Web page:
And even though we’re used to this anxiety. We even like it sometimes when it’s fun – we love the excitement of the carnival ride and the adventure – but regardless of whether it’s pleasuarable excitement or not, it remains as anxiety.
And anxiety has no place in meditation, because it blocks awareness. And it does this by channelling mental energy into our attention. As we pay close attention to whatever is exciting us, we’re blinding the part of mind we’re intent on developing in meditation – that wide, subtle, momentary and immense intelligence we know as awareness.
Awareness needs a mind that is calm, momentary and goal-less.
So, in meditation we practice how to be ‘goal-less’. We practice doing things for their own sake. We practice being absorbed in an activity without being distracted by expectations or judgement of progress. We don’t strive to get anything.
We learn to let go of everything, so that all that remains is awareness. Because that’s where true creativity lies – together with tranquillity, interconnectedness and our innate genius.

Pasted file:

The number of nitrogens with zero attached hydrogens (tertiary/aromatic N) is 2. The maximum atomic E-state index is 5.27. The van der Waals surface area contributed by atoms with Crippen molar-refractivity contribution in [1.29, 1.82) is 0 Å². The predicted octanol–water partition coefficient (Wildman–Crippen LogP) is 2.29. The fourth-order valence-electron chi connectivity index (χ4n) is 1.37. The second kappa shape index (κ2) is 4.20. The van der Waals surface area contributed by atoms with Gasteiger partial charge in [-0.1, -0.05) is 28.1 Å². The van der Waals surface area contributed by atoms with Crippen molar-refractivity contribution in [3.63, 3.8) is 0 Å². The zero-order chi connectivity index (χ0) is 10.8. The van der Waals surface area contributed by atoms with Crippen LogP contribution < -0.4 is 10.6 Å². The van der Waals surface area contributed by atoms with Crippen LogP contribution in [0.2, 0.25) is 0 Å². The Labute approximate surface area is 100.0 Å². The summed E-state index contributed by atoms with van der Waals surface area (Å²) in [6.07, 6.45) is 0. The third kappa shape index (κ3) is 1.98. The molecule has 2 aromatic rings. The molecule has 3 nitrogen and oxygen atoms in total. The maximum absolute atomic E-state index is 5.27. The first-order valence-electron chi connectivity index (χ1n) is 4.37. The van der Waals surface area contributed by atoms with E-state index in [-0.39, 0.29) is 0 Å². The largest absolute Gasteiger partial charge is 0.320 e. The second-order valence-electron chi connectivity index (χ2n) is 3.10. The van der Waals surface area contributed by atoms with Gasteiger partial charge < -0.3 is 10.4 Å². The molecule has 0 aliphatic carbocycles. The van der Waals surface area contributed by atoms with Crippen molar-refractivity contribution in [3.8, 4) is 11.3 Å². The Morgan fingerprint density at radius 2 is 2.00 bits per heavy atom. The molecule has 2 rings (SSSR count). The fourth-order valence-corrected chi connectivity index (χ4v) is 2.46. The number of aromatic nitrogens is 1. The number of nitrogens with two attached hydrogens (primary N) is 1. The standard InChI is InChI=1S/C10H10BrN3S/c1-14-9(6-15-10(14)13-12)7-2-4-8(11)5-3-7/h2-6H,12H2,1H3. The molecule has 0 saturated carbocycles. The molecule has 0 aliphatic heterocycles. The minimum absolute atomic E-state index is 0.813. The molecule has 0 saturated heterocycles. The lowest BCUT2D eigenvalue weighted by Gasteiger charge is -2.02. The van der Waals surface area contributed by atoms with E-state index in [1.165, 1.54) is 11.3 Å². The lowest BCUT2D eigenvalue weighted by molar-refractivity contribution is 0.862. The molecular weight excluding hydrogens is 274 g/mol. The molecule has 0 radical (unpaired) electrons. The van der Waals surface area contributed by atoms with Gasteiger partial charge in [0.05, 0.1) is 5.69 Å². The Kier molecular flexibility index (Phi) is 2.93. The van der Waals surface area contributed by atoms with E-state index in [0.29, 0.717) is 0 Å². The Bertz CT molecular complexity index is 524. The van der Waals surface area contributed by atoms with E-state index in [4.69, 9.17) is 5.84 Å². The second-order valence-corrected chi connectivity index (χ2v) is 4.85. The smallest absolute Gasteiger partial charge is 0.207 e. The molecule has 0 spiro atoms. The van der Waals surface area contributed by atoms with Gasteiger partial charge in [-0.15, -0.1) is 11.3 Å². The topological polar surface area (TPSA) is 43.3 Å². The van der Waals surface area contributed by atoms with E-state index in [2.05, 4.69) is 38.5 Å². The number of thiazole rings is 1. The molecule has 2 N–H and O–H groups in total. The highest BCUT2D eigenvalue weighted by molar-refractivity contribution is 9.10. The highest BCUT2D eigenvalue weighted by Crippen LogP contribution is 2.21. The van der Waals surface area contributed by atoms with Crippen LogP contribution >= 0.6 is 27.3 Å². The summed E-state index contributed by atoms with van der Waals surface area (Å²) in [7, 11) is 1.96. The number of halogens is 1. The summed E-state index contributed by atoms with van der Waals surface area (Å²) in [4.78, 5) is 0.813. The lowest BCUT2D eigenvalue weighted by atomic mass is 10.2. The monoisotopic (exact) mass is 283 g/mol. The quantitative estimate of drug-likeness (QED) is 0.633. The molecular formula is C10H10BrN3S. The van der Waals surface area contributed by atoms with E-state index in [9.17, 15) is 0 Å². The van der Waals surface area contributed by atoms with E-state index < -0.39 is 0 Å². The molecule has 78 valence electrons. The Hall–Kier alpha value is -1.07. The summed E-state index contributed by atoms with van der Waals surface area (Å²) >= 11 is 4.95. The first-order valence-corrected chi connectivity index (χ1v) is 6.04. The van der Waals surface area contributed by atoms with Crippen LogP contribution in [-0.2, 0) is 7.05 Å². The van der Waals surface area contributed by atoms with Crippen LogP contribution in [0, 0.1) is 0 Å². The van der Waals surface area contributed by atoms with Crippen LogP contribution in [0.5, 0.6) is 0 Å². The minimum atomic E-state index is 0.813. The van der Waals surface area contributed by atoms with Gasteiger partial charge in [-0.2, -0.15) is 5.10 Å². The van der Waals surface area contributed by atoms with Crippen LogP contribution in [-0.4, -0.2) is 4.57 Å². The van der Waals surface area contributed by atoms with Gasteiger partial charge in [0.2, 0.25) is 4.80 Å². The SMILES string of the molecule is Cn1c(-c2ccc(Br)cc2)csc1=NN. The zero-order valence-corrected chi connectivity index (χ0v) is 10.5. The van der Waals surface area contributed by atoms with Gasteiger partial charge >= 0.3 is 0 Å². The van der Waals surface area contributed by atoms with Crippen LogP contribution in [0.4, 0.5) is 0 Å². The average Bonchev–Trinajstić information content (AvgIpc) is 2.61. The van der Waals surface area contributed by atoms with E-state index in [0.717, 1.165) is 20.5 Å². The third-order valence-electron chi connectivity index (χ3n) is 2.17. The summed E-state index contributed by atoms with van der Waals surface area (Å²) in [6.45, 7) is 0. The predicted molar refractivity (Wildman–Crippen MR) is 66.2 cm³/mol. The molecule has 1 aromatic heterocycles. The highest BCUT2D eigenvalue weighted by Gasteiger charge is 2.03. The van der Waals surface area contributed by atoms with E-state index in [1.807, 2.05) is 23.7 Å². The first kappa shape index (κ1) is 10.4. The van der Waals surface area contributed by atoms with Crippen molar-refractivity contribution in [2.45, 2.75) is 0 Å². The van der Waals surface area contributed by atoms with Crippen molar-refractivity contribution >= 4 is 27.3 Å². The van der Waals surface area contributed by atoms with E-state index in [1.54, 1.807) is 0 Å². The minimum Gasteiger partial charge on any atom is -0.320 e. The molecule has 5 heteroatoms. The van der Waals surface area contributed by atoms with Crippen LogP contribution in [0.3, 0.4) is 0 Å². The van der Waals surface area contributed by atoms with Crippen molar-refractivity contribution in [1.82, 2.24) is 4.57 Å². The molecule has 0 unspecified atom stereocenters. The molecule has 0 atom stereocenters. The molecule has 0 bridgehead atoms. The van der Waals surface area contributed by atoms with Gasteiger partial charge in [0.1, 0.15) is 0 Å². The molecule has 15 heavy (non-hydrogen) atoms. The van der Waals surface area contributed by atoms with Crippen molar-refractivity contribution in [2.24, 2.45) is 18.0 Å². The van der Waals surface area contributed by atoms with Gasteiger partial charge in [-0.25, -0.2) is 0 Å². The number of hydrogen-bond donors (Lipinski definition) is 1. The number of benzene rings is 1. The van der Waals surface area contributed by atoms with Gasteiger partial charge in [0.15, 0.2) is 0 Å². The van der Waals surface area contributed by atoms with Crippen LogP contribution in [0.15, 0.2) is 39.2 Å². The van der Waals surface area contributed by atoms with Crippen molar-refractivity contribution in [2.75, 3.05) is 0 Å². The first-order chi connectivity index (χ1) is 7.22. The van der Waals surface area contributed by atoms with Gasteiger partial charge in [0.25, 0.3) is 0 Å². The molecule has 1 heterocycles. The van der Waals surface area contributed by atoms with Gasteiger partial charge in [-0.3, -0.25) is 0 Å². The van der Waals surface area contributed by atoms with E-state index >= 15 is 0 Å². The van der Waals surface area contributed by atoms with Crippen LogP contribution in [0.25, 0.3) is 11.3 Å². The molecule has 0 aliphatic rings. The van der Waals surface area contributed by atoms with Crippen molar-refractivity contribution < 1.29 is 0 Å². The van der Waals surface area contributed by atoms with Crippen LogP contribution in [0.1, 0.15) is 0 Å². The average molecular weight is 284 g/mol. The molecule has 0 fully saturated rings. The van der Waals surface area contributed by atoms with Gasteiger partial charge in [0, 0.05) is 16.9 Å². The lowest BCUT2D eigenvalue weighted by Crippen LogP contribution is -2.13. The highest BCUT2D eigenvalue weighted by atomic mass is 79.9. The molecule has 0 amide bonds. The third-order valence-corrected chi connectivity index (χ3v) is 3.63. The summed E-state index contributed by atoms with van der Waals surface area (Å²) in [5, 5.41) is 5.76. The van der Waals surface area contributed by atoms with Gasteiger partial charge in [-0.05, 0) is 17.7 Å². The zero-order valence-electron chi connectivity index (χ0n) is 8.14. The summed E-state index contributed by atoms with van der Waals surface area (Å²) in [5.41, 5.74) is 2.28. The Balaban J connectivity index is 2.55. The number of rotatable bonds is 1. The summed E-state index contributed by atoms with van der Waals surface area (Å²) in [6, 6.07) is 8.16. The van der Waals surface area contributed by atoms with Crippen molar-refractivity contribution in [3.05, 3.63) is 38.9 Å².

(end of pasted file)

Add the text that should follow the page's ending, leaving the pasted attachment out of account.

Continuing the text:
And that is a little of what you got a glimpse of.
And it came from the innocence with which you were practicing – you had no goal, you had no right or wrong – and in that intent and momentary innocence, your mind let go of everything, including its idea of itself, and you experienced the amazing luminescence of pure awareness.
And as you went “Oh! How beautiful!” you tried to grasp onto it and cling to it and make it your own – which caused it to disappear.
From then on, you sought to re-create it in meditation – to get it. It became your goal. And with that goal came the suffering and anxiety of mndane life.
This stage you have reached in meditation is normal, and every meditator at some point comes to it.